• Pro: Because borrowers use their homes as collateral, they can count on getting better terms than they would with unsecured personal loans or similar options.
  • Con: On the other hand, since you’re putting up your home as collateral, you could risk losing it if you default on the loan.
  • Pro: Borrowers get their money in a lump sum.
  • Con: Remember the closing costs you paid on your mortgage? The closing costs associated with a home equity loan are typically similar.

What is a home equity line of credit?

If a home equity loan works like a mortgage, a home equity line of credit (HELOC) is . It typically involves two phases:

  1. The draw period: You borrow as needed over a period of time, usually 10 years, making only interest payments.
  2. The repayment period: You pay back both the principal and interest at an adjustable interest rate, or APR, influenced by the market and other factors. The repayment period typically lasts 15 to 20 years.

Depending on the lender, you may be able to get a reduced introductory rate on a HELOC for a limited time. Once the introductory period ends, though, the rate and your payments increase.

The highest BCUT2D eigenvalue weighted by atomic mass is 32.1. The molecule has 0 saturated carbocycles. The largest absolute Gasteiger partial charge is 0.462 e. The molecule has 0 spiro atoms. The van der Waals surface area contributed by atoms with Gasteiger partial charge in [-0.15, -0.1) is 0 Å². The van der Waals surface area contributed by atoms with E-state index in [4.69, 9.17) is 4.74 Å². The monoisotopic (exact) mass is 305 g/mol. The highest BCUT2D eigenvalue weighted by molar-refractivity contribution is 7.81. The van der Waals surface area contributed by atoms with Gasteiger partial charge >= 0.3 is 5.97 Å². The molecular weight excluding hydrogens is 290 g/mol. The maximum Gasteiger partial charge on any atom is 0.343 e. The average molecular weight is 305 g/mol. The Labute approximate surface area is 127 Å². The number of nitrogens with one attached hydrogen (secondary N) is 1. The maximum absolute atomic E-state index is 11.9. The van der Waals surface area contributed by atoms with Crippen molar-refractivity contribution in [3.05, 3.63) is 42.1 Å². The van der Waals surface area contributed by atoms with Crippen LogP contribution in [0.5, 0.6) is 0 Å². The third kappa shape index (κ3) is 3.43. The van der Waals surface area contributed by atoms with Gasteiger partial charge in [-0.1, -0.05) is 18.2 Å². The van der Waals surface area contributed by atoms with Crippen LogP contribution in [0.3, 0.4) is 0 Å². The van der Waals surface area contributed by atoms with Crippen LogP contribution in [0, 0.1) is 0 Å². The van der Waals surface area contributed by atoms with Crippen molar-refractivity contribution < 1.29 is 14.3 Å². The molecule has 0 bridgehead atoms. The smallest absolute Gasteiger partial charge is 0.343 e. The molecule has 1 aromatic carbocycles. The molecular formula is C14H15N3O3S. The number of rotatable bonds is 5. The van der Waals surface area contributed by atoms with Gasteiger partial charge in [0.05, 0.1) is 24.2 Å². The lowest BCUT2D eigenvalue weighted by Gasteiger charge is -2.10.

Some banks and lenders may offer a hybrid of an equity loan and a home equity line of credit that has fixed-rate interest. With this option, you can lock in part of the balance you owe at a fixed rate. However, you may have to pay a “rate-lock” fee and borrow a minimum amount before you qualify.

Pros and cons of home equity lines of credit

  • Pro: The repayment structure makes a home equity line of credit than an equity loan.
  • Con: As with an equity loan, putting up your home as collateral involves some risk.
  • Pro: You may have fewer up-front costs than you would with an equity loan.
  • Con: Paying adjustable interest rates instead of a fixed rate can be problematic, especially if interest rates go up. A lapse in discipline coupled with rising APR on your line of credit could prove expensive.